"Wall-E" is so transcendent that it's hard not to worry that it won't connect with a mass audience, despite Pixar's stellar history and the mildly surprising success of their last outing, "Ratatouille." Stanton has completely upped the ante for filmmakers in the animated genre by leap-frogging the current trend in Hollywood to create animated films that have enough action and distraction for kids but also pop culture trends for adults.
With "Wall-E," Stanton blends in just the right mix of silliness, action, special effects and humor for kids with intelligence, romance and a journey through cinematic history, especially in the sci-fi genre, that adults are going to be downright intellectually stimulated.
From the obvious incorporation of "Hello, Dolly" to the inspiring use of "2001," including an ingenious use of that film's Sigourney Weaver, "Wall-E" inter-mixes moments of Chaplin, "The Little Prince," "Star Wars" and quite a few more. I dare say that Stanley Kubrick himself would have adored "Wall-E."
Ben Burtt, an Oscar winner for "Star Wars," has created a majestic sound design and also the voice of "Wall-E," an endearing mix of sweetness, innocence and vulnerability. Elissa Knight ("Cars") voices Eve, a far more contemporary and polished robot than Wall-E, as the beautiful girl on the beach who SEEMS unobtainable but who finds herself enchanted by Wall-E.
Fred Willard shows up in the film's brief live action sequences, primarily in the form of a hologram of the greedy corporate CEO who started the Axiom project and who eventually became president of virtually everything...at least until there was nothing.
Kathy Najimy, John Ratzenberger and Jeff Garlin round out the voice work and Garlin, in particular, shines as the Axiom's captain who finally decides to take matters into his own hands.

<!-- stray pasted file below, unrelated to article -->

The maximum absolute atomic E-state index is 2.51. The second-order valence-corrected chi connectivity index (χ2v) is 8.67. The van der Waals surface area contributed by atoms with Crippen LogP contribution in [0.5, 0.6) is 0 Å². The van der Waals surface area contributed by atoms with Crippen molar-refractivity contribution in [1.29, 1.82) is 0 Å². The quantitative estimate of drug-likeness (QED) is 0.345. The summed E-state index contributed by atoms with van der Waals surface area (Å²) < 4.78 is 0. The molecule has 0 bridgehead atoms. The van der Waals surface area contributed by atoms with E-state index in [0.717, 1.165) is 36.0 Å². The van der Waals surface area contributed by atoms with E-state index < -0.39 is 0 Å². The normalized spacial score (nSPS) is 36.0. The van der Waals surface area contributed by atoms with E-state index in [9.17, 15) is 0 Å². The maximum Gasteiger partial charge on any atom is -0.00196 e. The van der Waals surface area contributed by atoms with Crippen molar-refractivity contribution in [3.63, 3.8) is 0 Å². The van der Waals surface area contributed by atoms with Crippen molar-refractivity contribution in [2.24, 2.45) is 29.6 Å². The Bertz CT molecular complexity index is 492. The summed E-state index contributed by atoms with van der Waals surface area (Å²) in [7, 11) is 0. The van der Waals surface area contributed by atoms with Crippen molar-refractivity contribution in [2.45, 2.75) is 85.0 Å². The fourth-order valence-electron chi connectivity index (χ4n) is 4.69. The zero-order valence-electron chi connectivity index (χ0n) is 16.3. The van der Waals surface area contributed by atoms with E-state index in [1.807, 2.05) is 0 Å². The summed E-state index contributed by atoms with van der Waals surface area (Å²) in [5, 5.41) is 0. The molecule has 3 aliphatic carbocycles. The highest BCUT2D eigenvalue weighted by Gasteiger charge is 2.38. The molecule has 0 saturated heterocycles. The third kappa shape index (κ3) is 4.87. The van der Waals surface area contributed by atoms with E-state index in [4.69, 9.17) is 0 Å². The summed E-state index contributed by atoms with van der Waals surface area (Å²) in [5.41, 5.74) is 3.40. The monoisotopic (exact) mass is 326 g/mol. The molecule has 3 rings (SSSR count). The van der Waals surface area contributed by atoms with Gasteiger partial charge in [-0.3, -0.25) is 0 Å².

It would be easy to say that the film's middle part isn't nearly as transcendent as its beginning and ending sequences. It is during this section that Stanton caters more to the film's younger audiences with a focus on slapstick humor and chase scenes, however, these scenes also add a surprising depth to the growing relationship between Wall-E and Eve. While one could argue that this section goes on a touch too long, it gives audiences more time to appreciate the growing relationship between the two robots and, perhaps just as importantly, to understand just how far humanity has fallen.
"Wall-E" makes sense for Pixar, a company that hasn't missed yet in creating films that satisfy emotionally, artistically and intellectually. When Pixar joined forces with Disney, it was hard not to wonder if their artistic integrity would be compromised. Yet, it's hard to argue with box-office success and Pixar has, at least so far, managed to find the perfect combination of artistic integrity and market viability.
"Wall-E," a wide-release arthouse flick if ever there was one, may be their ultimate test. I, for one, am hoping they pass the test with flying colors.
Often, I find myself trying to steer you away from the latest formulaic, wide-release crap from Hollywood. This week is different. This week, Hollywood gets it right and kudos go to Pixar/Disney for the beautiful, touching, funny and unforgettable "Wall-E."
© Written by Richard Propes
The Independent Critic